Kenneth Kurui, a smallholder wheat farmer in Narok County, sells unprocessed produce to local millers at Sh6,000 per 90 kg bag, or Sh66,000 per tonne. In the same breath, Indofood, an Indonesian company that adds value to wheat by making Indomie, sells the beef-flavoured noodles to Kurui at Sh45 per 120 grammes packet, which translates to Sh375,000 per tonne.
With the difference of more than Sh309,000 between a tonne of unprocessed wheat and a tonne of indomie, still, Kurui has to lease the land on which he grows the wheat, cultivate it, buy the seed and other farm inputs, and weed before counting the cost of harvesting, activities that consume more than half of his gross income.
“Due to poor local market prices against the ever-rising cost of inputs, coupled with devastating climatic conditions, we as smallholders are forced to invest with a lot of caution because many are times when we end up with losses,” said Kurui, who also works in Nairobi to supplement his wheat farming venture.
However, the recently released 2023 Africa Agriculture Status Report (AASR) points out that there is still a window of hope for smallholder farmers like Kurui, but only if governments puts in place policies that are friendly to local agro-processing and also if the leaders embrace the African Continental Free Trade Area (AfCFTA).
The AfCFTA is an initiative by the Africa Union Commission created to enable free flow of goods and services across the 55 member countries of the African Union and to boost the trading position of Africa in the global market.
“Unless we put in place correct policies that will favour local manufacturing, we will continue talking about cocoa in Ghana and Chocolate from Switzerland,” said Mohammed Dewji, President of MeTL Group of Companies in Tanzania.
“Tanzania produces cotton and it is perhaps the third largest producer. How come it has only three textile firms? We farm the cotton, ginning it, then export it to China, where the final product is produced, dyed, printed and returned to us. But because of punitive taxes involved at the local manufacturing level, we cannot compete,” he said during the recently concluded Africa Food Systems Forum.
His sentiments were echoed by Dr Johan Swinnen, director general at the International Food Policy Research Institute, who said that despite being home to nearly 60 per cent of the world’s uncultivated arable land, Africa remains a net processed food importer; spending billions of dollars annually to meet its food demands.
Kenya, for example, produces wheat, which is mainly milled into flour that costs approximately Sh100 per kilogramme, or Sh100,000 per tonne. However, the country imports processed wheat products such as noodles expensively, yet they can easily be produced locally given a conducive environment.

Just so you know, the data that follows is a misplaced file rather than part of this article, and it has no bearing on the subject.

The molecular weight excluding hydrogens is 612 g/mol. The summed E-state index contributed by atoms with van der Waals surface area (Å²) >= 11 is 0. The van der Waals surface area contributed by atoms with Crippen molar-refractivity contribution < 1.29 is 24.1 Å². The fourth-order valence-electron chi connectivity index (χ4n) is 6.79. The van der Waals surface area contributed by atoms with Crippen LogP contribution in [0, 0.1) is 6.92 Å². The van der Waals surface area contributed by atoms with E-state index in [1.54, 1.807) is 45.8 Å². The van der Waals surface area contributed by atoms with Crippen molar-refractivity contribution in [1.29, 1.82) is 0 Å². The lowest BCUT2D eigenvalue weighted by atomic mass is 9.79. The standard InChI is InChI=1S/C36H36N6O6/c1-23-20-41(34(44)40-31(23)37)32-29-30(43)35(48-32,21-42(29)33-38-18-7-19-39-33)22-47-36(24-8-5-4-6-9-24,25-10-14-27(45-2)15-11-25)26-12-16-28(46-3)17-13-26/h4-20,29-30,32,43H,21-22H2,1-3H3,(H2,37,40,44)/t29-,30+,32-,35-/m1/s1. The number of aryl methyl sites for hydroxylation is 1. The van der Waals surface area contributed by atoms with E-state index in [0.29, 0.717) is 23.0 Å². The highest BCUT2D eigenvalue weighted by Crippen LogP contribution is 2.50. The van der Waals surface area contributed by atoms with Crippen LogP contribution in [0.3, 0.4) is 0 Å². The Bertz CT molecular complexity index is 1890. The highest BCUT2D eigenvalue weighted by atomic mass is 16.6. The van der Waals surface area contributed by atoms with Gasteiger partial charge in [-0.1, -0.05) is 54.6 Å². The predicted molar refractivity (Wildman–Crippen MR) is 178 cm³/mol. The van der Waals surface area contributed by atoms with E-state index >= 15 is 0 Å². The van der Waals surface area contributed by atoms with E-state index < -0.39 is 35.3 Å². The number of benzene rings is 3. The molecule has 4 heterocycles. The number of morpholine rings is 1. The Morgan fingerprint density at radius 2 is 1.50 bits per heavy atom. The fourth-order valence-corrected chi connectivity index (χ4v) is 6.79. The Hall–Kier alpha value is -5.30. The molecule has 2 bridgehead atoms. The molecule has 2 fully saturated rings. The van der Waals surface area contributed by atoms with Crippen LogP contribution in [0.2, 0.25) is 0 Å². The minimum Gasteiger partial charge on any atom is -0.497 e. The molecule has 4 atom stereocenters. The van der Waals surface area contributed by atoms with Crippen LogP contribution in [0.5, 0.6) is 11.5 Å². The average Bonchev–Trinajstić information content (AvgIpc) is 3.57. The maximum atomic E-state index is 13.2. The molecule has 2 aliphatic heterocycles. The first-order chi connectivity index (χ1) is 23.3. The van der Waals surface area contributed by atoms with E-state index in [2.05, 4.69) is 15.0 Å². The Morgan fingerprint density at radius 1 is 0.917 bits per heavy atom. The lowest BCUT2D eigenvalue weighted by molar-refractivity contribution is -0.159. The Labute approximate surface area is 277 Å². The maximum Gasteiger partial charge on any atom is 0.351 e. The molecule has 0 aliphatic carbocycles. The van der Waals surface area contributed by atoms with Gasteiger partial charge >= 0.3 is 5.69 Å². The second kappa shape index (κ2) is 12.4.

The country is now a huge exporter of raw avocados to China but a net importer of expensive avocado hair food and other products from China. Other African countries like Ivory Coast are major farmers of rubber trees but net importers of tires and other expensive rubber products.
“The journey ahead may be challenging, but the promise it holds is worth every effort as we continue to empower policymakers, farmers, entrepreneurs, youth and all players to rally around a shared vision,” said Swinnen, who also doubles as the managing director of Systems Transformation at the Consortium of International Agricultural Research Centres
Beyond value addition, the AASR calls for lowering of trade costs through strengthening regional trade infrastructure such as transport networks, trade finance and telecommunications and eliminating non-tariff barriers. This, says the report, will facilitate access to cheaper inputs and allow small and medium entrepreneurs to participate in bits and parts of a production process that provides affordable food to African consumers.
According to Gerald Masila, the executive director and CEO at the Eastern Africa Grain Council, in many cases, when one community has plenty of harvests and is experiencing post-harvest losses, there is another community somewhere starving to death.
“Strong regional value chains premised on agro-processing could help reduce post-harvest losses, create jobs and increase the availability of processed and value-added food products,” reads part of the agriculture status report.
Dr Agnes Kalibata, the AGRA president, said Africa’s abundant natural resources, rich cultural tapestry and dynamic population are a lifeline for the continent’s resilient and sustainable food systems.
However, she noted that intra-African trade continued to dwindle from its peak in 2013 to less than 15 per cent in 2022. “Nonetheless, the AfCFTA, which is the main instrument in driving this agenda, has the potential to transform food systems in Africa significantly,” she said.
The AfCFTA is also expected to increase market access, ensure reduced tariffs and non-tariff barriers, advance food safety and quality standards across jurisdictions, and increase the diversity of produce from different regions across the continent.
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